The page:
danishgirl_posterWith the transgender movement heavily in the media with figures like Caitlyn Jenner, and countless others heading the conversation, a film like Tom Hooper‘s “The Danish Girl” feels vibrantly relevant in today’s cinematic climate.  Spearheaded by two powerhouse performances from Academy Award winner Eddie Redmayne and Alicia Vikander, “The Danish Girl” is a luscious and gorgeously crafted piece, invigorating the soul with its conveying message of freedom and love.

As polarizing as Tom Hooper has been in his choices to shoot and frame his films like “The King’s Speech” and “Les Miserables,” two films that are still delightfully poignant years after, “The Danish Girl” is by far his most alluring film to date.  Cinematographer Danny Cohen truly hits his stride from the opening frames, as he calls back to Dick Pope’s work in last year’s “Mr. Turner,” but allows a story fragrantly moving to become his blank canvas in which to respectfully capture the film’s most sentimental moments.  If you’re searching for the “Hooper-isms” like people shoved into the corner of a scene or extreme close-ups, you’ll find them, but there’s a resourceful way in which he’s utilizing his tactics that feel genuine and necessary.

Last year Eddie Redmayne won the Academy Award for Best Actor for his performance in James Marsh’s “The Theory of Everything,” beating out some big names.  A performance I quite liked but didn’t fully understand the gravitation over other names throughout the year.  As Lili Elbe, Redmayne ignites his most daring and captivating turn of his career.  Visually married to the woman in dedication to the role, he allows ‘Lili’ to wash over him both with aggression and delicacy.  It’s a near masterpiece performance that I’ll remember for years to come.

aliciavikander_danishgirlEqually compelling, and even more magnificent in her turn is Alicia Vikander, who in just under two hours, solidifies herself as one of the most breathtaking and exciting actresses working today.  Vikander’s subtlety and interpretation of ‘Gerda’, is a sensational vessel of complexity and honesty, as she runs the gauntlet of a woman desperate to understand and struggling to hold it together.  As the tears well up in her eyes, and she desperately asks Lili to have ‘Einar’ hold her, it’s the single most heart wrenching scene this year.  It’s the strongest and most compulsory turn by an actress this year, and one that will have the Academy Awards running to check off for a nomination.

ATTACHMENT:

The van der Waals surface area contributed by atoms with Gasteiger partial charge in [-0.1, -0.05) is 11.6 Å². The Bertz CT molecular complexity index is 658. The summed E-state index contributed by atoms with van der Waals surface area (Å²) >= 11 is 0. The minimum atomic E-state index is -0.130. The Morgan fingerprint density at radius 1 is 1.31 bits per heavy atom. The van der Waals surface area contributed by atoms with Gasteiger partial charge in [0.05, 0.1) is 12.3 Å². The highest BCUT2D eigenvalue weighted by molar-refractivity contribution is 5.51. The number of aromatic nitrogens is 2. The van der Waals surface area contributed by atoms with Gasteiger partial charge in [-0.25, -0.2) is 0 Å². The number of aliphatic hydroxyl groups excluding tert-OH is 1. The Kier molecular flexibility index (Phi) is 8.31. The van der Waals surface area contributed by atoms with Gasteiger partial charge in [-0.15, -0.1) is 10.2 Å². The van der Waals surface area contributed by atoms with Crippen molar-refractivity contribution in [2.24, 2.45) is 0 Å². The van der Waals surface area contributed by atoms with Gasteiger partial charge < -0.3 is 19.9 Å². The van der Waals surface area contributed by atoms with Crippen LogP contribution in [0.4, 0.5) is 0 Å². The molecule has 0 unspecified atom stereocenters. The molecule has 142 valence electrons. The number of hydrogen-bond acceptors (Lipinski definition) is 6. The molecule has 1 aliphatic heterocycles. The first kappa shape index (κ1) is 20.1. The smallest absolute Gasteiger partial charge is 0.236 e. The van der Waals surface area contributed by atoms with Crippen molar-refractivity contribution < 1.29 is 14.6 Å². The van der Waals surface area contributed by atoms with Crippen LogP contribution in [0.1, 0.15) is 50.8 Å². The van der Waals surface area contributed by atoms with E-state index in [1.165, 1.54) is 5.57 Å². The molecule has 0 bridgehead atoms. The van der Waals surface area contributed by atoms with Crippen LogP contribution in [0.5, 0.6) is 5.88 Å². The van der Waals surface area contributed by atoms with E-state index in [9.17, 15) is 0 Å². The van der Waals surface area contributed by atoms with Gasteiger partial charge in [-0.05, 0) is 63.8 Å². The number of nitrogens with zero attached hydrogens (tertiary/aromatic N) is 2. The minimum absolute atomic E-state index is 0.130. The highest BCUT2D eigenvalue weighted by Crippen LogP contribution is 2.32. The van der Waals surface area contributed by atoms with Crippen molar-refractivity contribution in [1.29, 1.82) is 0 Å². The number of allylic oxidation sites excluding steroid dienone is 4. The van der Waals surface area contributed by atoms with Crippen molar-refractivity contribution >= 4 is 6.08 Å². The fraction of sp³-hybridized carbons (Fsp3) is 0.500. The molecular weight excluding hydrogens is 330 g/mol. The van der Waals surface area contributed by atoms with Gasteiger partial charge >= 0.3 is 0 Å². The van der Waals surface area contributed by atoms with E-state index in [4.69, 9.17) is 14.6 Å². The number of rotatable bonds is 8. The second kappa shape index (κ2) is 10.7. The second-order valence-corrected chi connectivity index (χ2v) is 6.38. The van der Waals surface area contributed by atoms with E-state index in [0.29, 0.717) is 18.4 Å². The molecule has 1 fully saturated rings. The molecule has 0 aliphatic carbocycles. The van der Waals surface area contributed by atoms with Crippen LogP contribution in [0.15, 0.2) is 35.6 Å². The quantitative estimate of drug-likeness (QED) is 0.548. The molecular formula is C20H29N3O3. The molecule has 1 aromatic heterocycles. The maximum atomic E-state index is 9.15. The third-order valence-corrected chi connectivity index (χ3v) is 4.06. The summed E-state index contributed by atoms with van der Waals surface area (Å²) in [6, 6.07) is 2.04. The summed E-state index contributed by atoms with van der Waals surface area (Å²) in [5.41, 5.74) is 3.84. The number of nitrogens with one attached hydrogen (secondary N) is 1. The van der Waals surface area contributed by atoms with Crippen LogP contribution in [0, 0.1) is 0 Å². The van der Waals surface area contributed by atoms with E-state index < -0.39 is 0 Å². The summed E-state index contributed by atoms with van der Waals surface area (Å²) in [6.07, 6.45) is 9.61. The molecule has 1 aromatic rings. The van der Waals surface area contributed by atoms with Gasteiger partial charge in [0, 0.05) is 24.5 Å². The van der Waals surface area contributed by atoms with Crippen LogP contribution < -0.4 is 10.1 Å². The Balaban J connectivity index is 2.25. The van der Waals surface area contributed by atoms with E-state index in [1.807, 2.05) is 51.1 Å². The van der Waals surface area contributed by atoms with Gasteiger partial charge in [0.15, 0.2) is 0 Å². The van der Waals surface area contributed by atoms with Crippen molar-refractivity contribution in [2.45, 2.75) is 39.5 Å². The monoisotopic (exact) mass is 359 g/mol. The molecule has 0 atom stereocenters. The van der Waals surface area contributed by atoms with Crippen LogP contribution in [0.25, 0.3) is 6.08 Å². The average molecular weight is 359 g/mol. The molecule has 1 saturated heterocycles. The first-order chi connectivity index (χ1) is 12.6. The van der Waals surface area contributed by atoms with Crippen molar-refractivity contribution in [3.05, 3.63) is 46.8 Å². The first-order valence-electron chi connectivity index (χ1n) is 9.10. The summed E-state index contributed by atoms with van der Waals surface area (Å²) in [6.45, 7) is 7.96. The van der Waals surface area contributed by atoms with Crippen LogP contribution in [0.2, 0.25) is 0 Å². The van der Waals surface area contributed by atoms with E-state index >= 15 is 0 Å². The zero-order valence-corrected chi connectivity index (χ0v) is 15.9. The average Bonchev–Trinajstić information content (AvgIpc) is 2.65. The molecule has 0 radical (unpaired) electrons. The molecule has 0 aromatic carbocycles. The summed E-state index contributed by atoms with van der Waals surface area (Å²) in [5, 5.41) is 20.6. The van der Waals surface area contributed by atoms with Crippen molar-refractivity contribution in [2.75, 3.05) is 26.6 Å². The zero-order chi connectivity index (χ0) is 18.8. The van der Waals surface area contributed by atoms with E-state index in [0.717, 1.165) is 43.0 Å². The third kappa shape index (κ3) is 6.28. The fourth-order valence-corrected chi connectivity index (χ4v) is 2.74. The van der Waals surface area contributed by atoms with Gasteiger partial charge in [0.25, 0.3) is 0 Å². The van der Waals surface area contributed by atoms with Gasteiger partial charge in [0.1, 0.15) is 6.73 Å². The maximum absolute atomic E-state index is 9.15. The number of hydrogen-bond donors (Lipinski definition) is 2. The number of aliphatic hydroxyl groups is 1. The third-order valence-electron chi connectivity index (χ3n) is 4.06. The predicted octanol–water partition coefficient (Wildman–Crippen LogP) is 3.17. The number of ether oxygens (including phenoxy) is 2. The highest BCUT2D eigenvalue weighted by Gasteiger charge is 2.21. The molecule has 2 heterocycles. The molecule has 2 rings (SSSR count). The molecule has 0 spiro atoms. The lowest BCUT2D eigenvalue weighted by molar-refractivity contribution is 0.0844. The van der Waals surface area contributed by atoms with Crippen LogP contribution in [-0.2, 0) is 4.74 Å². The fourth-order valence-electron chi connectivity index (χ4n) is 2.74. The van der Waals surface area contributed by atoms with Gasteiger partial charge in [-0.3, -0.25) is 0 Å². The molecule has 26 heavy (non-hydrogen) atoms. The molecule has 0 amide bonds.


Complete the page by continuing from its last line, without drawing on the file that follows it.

The rest of the cast, in particular Amber Heard and Ben Whishaw is staggeringly good.  Matthias Schoenaerts‘ massive and stoic persona adds to the mystery and complicated nature of Lili’s existence.

Where “The Danish Girl” faults itself is with the script by Lucinda Coxen.  While she successfully captures the spirit and tone of Lili’s struggle through her life, her inserted beats of on-the-nose dialogue can be trying at times.  Having Gerda say things like “I felt like I was kissing myself” when recalling her and her husband’s first kiss, was a little over-the-top in an attempt at foreshadowing.  However, she delightfully captures the humble beginnings of their marriage, with the secret that plagues their union with accuracy.

Just one year after winning his long overdue Oscar for scoring “The Grand Budapest Hotel,” composer Alexandre Desplat synchronizes fervor and empathy with his brilliant orchestra.  I believe its one of his most profound works to date. Same can be said for Production Designer Eve Stewart and Costume Designer Paco Delgado, who both capture the essence of European history with accuracy and vitality.

The Danish Girl” is a seducing feature with fortitude and grace, all of which measures up to heroic story of being yourself, no matter what the circumstances.  Tom Hooper’s direction, along with Redmayne and Vikander’s work will likely be at the top of Oscar’s to-do list for the awards season.

“The Danish Girl” opens in theaters on November 27, 2015 in limited release and is distributed by Focus Features.

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Clayton Davis
Clayton Davis--prolific writer and autism awareness advocate of Puerto Rican and Black descent, known for his relentless passion, dedication, and unique aptitude. Over the course of a decade, he has been criticizing both film and television extensively. To date, he has been either featured or quoted in an array of prominent outlets, including but not limited to The New York Times, CNN.com, Variety, Deadline, Los Angeles Times, FOX 5, Bloomberg Television, AOL, Huffington Post, Bloomberg Radio, The Wrap, Slash Film, and the Hollywood Reporter. Growing up in the Bronx, Clayton’s avid interest in the movie world began the moment he first watched "Dead Poets Society” at just five years of age. While he struggled in English class all throughout grade school, he dived head first into writing, ultimately taking those insufficiencies and transforming them into ardent writings pertaining to all things film, television, and most importantly, the Academy Awards. In addition to crafting a collection of short stories that give a voice to films that haven’t made it to the silver screen, Clayton currently serves as the Founding Editor of AwardsCircuit.com. He also holds active voting membership at various esteemed organizations, such as the Broadcast Film Critics Association, Broadcast Television Journalists Association, African-American Film Critics Association, New York Film Critics Online, Black Reel Awards, and International Press Academy. Furthermore, Clayton obtained his B.A. degree in American Studies and Communications.